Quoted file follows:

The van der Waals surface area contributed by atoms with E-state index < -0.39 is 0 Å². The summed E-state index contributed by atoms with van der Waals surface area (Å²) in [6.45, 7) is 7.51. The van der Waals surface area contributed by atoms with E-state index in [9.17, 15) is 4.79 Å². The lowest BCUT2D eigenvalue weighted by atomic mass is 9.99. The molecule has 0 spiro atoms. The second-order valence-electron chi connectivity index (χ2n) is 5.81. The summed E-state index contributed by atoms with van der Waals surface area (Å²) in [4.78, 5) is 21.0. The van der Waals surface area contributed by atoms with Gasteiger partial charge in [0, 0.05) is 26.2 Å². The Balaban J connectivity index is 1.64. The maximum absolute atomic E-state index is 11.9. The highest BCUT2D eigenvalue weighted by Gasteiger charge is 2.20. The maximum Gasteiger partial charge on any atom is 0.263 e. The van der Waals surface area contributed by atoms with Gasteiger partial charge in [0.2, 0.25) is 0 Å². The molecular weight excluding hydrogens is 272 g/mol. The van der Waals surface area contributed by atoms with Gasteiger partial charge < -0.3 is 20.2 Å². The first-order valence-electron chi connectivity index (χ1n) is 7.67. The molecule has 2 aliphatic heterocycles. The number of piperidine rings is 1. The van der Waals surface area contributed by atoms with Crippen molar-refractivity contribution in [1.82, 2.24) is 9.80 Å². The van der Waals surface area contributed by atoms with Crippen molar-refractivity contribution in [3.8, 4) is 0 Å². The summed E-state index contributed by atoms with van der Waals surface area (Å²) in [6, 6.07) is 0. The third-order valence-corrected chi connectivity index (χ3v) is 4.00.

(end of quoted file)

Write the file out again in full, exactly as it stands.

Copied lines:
The van der Waals surface area contributed by atoms with E-state index < -0.39 is 0 Å². The summed E-state index contributed by atoms with van der Waals surface area (Å²) in [6.45, 7) is 7.51. The van der Waals surface area contributed by atoms with E-state index in [9.17, 15) is 4.79 Å². The lowest BCUT2D eigenvalue weighted by atomic mass is 9.99. The molecule has 0 spiro atoms. The second-order valence-electron chi connectivity index (χ2n) is 5.81. The summed E-state index contributed by atoms with van der Waals surface area (Å²) in [4.78, 5) is 21.0. The van der Waals surface area contributed by atoms with Gasteiger partial charge in [0, 0.05) is 26.2 Å². The Balaban J connectivity index is 1.64. The maximum absolute atomic E-state index is 11.9. The highest BCUT2D eigenvalue weighted by Gasteiger charge is 2.20. The maximum Gasteiger partial charge on any atom is 0.263 e. The van der Waals surface area contributed by atoms with Gasteiger partial charge in [0.2, 0.25) is 0 Å². The molecular weight excluding hydrogens is 272 g/mol. The van der Waals surface area contributed by atoms with Gasteiger partial charge < -0.3 is 20.2 Å². The first-order valence-electron chi connectivity index (χ1n) is 7.67. The molecule has 2 aliphatic heterocycles. The number of piperidine rings is 1. The van der Waals surface area contributed by atoms with Crippen molar-refractivity contribution in [1.82, 2.24) is 9.80 Å². The van der Waals surface area contributed by atoms with Crippen molar-refractivity contribution in [3.8, 4) is 0 Å². The summed E-state index contributed by atoms with van der Waals surface area (Å²) in [6, 6.07) is 0. The third-order valence-corrected chi connectivity index (χ3v) is 4.00.